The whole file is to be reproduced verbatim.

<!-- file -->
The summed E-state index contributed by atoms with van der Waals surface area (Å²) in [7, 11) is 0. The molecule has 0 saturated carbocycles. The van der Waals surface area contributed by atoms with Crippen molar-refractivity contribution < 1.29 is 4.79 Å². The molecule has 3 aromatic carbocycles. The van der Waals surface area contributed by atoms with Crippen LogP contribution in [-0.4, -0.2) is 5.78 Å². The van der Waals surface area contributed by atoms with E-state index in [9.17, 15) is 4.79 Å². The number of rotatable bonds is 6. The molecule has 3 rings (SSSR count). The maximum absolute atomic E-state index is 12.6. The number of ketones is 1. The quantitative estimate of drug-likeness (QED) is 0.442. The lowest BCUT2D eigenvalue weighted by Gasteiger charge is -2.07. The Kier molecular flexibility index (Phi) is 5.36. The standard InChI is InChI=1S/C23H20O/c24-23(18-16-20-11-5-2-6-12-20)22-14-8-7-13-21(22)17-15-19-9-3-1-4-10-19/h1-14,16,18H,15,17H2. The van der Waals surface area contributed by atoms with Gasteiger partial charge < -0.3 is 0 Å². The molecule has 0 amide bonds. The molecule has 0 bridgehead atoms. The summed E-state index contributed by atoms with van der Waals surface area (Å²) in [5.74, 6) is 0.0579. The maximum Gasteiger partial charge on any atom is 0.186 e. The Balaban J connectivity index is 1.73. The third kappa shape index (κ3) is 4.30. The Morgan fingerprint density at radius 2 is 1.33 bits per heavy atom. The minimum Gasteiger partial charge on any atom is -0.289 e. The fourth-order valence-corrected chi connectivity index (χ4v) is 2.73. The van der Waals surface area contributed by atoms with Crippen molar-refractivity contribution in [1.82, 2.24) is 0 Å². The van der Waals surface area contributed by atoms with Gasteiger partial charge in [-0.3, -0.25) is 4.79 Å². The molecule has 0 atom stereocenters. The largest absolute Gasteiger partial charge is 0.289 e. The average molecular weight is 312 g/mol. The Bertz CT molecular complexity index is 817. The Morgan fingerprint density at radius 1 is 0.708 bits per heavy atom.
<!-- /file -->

The summed E-state index contributed by atoms with van der Waals surface area (Å²) in [7, 11) is 0. The molecule has 0 saturated carbocycles. The van der Waals surface area contributed by atoms with Crippen molar-refractivity contribution < 1.29 is 4.79 Å². The molecule has 3 aromatic carbocycles. The van der Waals surface area contributed by atoms with Crippen LogP contribution in [-0.4, -0.2) is 5.78 Å². The van der Waals surface area contributed by atoms with E-state index in [9.17, 15) is 4.79 Å². The number of rotatable bonds is 6. The molecule has 3 rings (SSSR count). The maximum absolute atomic E-state index is 12.6. The number of ketones is 1. The quantitative estimate of drug-likeness (QED) is 0.442. The lowest BCUT2D eigenvalue weighted by Gasteiger charge is -2.07. The Kier molecular flexibility index (Phi) is 5.36. The standard InChI is InChI=1S/C23H20O/c24-23(18-16-20-11-5-2-6-12-20)22-14-8-7-13-21(22)17-15-19-9-3-1-4-10-19/h1-14,16,18H,15,17H2. The van der Waals surface area contributed by atoms with Gasteiger partial charge < -0.3 is 0 Å². The molecule has 0 amide bonds. The molecule has 0 bridgehead atoms. The summed E-state index contributed by atoms with van der Waals surface area (Å²) in [5.74, 6) is 0.0579. The maximum Gasteiger partial charge on any atom is 0.186 e. The Balaban J connectivity index is 1.73. The third kappa shape index (κ3) is 4.30. The Morgan fingerprint density at radius 2 is 1.33 bits per heavy atom. The minimum Gasteiger partial charge on any atom is -0.289 e. The fourth-order valence-corrected chi connectivity index (χ4v) is 2.73. The van der Waals surface area contributed by atoms with Crippen molar-refractivity contribution in [1.82, 2.24) is 0 Å². The van der Waals surface area contributed by atoms with Gasteiger partial charge in [-0.3, -0.25) is 4.79 Å². The molecule has 0 atom stereocenters. The largest absolute Gasteiger partial charge is 0.289 e. The average molecular weight is 312 g/mol. The Bertz CT molecular complexity index is 817. The Morgan fingerprint density at radius 1 is 0.708 bits per heavy atom.